IN the minds of the economic architects of Asean in 2006 as they sat around the table crafting the economic future of the grouping, 2015 would see a region that would be economically integrated. Translation: the free movement of goods and services; and an even freer movement of capital and talents among the 10 member states.
Fast-forward six years and questions remain. In 2012 we see concerns over the eurozone and the future of European Community. Folks now question the viability of the Asean Economic Community (AEC). Is the AEC a good idea after all? Pronouncements have been made. A lot of effort has gone into breaking down trade and investment barriers among the 10 member states. With so much water under the bridge, is the AEC a face-saving fait accompli?
Given the range in economic development, diverse political and economic systems and cultural differences, can Asean be moulded into a community? Should we try to force the formation of the community or should we allow it to evolve organically? These are just some of the questions the regional grouping must grapple with as 2015 begins to dawn upon us.
In 2006, when the proposal to push for the realisation of the AEC by 2015 was mooted, it made economic sense. We had just come out of a major economic crisis, and initiatives towards the Asean Free Trade Area (FTA) were well on the way. We were looking forward to the next steps towards deeper economic integration. So we drew up the AEC blueprint as the guiding framework. And the AEC scorecard to ensure that we did what we said we were going to do. And in all fairness, we have worked tirelessly to ensure that implementation was on track.
But Asean was also pragmatic in its approach to economic integration. Right at the outset, it was clear that the grouping was not looking to be a Customs union. That would evolve with time. Because of the differing economic and political systems as well as differing levels of economic development, the grouping adopted an open regionalism approach. This would mean that regional economic integration would not be a drag on the growth plans of the member states. Rather they took the “rising tide” stance; a “prosper thy neighbour” attitude as they addressed the development gaps among member states.
This approach has panned out successfully for the grouping. It has contributed positively to the region’s economic growth and industrial development. Intra-regional trade continues to grow and now amounts to 25% of the groupings’ global trade of US$2.1 trillion. Its share of global FDI is also up, increasing from 2.8% in 2008 to 4% in 2010 to total US$75.8bil. More importantly, about 50% of FDI inflows into Asean are in the services sectors. And Asean has been growing over 5% per annum in recent years.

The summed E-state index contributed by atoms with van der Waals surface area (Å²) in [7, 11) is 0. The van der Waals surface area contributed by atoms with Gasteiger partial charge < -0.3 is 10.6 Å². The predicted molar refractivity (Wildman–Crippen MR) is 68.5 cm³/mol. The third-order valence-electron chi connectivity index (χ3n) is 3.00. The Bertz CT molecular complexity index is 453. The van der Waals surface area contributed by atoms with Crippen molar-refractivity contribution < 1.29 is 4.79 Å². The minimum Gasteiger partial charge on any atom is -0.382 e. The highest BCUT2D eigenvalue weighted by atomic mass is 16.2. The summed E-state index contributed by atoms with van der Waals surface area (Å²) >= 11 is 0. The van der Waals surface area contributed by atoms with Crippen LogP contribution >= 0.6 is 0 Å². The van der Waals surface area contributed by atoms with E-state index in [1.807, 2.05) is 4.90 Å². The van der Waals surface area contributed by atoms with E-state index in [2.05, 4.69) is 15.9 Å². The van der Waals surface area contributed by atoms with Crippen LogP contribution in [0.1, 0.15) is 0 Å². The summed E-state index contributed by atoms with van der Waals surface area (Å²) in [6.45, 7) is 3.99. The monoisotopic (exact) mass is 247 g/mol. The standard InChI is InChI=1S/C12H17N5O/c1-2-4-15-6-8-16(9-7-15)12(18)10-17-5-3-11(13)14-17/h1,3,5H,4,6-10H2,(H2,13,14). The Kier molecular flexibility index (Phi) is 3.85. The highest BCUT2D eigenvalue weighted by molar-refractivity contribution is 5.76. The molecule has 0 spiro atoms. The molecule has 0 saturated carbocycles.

Impressive? Perhaps. The challenge is whether Asean can continue to retain its attractiveness and sustain growth and continue to remain dynamic. The economic pressures brought on by global economic uncertainties are putting a strain on efforts towards regional economic integration. Member states must resist the pressures of protectionism. Short-term relief will not augur well for the long-term benefits of the region.
Even as Asean works to ensure we get to our goals, there is no standing still. The year 2015 is just another milestone. The grouping must look beyond 2015. Enter the Regional Comprehensive Economic Partnership agreement (RCEP). If implemented, the RCEP will see the deeper integration of Asean with its FTA partners China, Japan, South Korea, India, Australia and New Zealand. Ambitious? Not really when one considers the fact that the FTAs with these partners are pretty much in place. The challenge is of course putting the pieces together to optimally benefit all parties. An integrated FTA of 16 countries if realised will be a huge market of its own representing 47% of the global population and over 40% of global trade.
But a prerequisite of RCEP is the full and effective implementation of the AEC.
On the AEC: it is now in its third (2012-2013) of its four phases of implementation. To date, close to 70% of the AEC measures under phases one and two have been completed. This is commendable. But the more difficult tasks are still ahead as the grouping confronts the liberalisation of the sensitive sectors in trade, investment and services as well as in economic sectors such as transport, agriculture, tourism and finance. There is the challenge of compliance (doing what we say we will do) and the challenge of impact (getting the outcomes we said we would). With slightly more than three years towards 2015, the heat is on.
Source: The Star Online